Early Warning Signs of Diabetes You Shouldn’t Ignore (Two Dangerous Signs)

10 Early Signs of Diabetes You Shouldn’t Ignore

man checking blood sugar level
High blood sugar can cause gradual, unassuming symptoms that may creep up on you. Frequent urination and excessive thirst—clear signs of type 2 diabetes—are often mild and can be easily explained by other factors.

In fact, most people don’t even know they have high blood sugar until they’re diagnosed with type 2 diabetes.

Diabetes is a chronic disease that causes high levels of glucose (or sugar) in the body. The problem is ignoring or writing off the symptoms as something else could lead to more serious health complications later on.

Left untreated, diabetes can lead to heart disease, stroke, nerve and kidney damage, vision loss, and more. Even if you have a slight rise in blood sugar, you can damage your organs.

Diabetes is a common disease. The Centers for Disease Control and Prevention estimates that more than 34 million people have diabetes in this country, with almost 95 percent of them having type 2 diabetes, and about 88 million more people are pre-diabetic.

Summa Health discusses 10 early warning signs of type 2 diabetes. Even if you have subtle symptoms, it’s worth reporting them to your doctor, especially if you’re at risk for diabetes. The higher your blood sugar levels and the longer you go without treatment, the more harm can be done.

Frequent urination: Going to the bathroom more often than usual, especially at night, is a sign of high blood sugar. Diabetes makes the kidneys work harder to remove excess sugar from the blood. When your kidneys fail, they release excess sugar into your urine, which leads to more frequent urination.

Repeated infections: Excess sugar in the urine serves as food for yeast and bacteria. Food combined with a warm and humid location helps them thrive. Thus, people, especially women, with diabetes often suffer from frequent urinary tract infections or yeast infections.

Excessive thirst: Frequent urination can cause dehydration and make you feel thirsty more often. But drinking no longer quenches thirst.

Constant Hunger: Your body converts the food you eat into glucose, which your cells use for energy. But if you have diabetes, your cells can’t metabolize glucose properly, so your body can’t get enough energy from the food you eat. Therefore, your body is constantly looking for fuel, and you will feel hungry all the time, even if you just ate.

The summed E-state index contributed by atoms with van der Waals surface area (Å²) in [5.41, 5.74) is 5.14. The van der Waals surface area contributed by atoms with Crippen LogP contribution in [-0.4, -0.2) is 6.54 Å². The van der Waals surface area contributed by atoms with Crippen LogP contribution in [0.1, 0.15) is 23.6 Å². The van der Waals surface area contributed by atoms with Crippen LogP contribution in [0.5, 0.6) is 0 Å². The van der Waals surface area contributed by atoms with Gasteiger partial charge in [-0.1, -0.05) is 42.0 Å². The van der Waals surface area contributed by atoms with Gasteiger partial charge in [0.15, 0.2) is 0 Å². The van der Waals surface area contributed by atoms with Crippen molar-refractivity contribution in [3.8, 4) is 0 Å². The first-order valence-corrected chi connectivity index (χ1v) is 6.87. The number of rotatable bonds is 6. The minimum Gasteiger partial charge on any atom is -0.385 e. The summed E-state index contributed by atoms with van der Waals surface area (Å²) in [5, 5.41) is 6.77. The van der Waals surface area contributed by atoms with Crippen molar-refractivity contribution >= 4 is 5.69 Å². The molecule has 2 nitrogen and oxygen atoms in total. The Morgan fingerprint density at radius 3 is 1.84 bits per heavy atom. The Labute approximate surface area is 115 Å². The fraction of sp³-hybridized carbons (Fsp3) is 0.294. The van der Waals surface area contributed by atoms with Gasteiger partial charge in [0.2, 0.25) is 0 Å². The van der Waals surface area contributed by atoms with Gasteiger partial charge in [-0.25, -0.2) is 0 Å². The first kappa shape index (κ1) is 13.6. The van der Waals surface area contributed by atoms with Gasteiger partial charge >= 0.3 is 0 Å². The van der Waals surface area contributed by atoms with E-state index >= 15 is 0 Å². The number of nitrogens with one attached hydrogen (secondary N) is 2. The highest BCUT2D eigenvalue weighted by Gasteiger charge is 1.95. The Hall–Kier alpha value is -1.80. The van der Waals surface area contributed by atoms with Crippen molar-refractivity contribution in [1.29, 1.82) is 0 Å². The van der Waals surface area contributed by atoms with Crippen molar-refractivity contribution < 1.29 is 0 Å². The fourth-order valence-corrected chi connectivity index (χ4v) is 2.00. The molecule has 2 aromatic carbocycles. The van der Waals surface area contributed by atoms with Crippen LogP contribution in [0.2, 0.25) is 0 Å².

Unexplained Weight Loss: If your body can’t get enough energy from food, it will start burning muscle and fat stores instead. Thus, you can lose weight even if your diet has not changed.

Constant fatigue and weakness: Without enough fuel for energy, you are left with constant fatigue and weakness that can interfere with daily activities. Dehydration due to constant urination can also leave you feeling exhausted.

Poor vision: High blood sugar can damage the blood vessels in your eyes and you may experience blurry vision in one or both eyes. If left untreated, permanent damage can occur and lead to more serious complications, even blindness.

Slow-healing cuts and wounds: High blood sugar can damage nerves and blood vessels, cutting off circulation. Poor blood circulation restricts essential nutrients and oxygen from reaching cuts and wounds to heal properly. As a result, it can take weeks or even months to heal, increasing the risk of infection.

Tingling or numbness. Poor circulation and nerve damage can cause tingling, numbness, or pain in the arms and legs.

Dark spots on the skin. Diabetes can cause dark, velvety patches of skin in the creases of the neck, armpits, or groin due to excess insulin in the blood.

Regular testing is the key to preventing complications

Because the symptoms of diabetes can be subtle, it’s important to see your doctor regularly for check-ups and screening for diabetes.

The American Diabetes Association (ADA) recommends that everyone aged 45 and older get screened for diabetes. However, testing is recommended at any age if you have one or more risk factors for diabetes, including:

Overweight or obesity
Passive lifestyle
Poor nutrition
family history
The test for diabetes is often a simple blood test. For normal results, the ADA recommends repeat screening every three years.

При раннем обнаружении диабет 2 типа может быть очень управляемым. Изменения образа жизни, такие как здоровое питание и регулярные физические упражнения, могут иметь большое значение для лечения этого состояния.

If detected early, type 2 diabetes can be very manageable. Lifestyle changes, such as a healthy diet and regular exercise, can go a long way in treating this condition.

Be sure to talk to your doctor about an evaluation at the first sign of symptoms. Early detection and treatment are vital to improve quality of life and significantly reduce the risk of serious complications.

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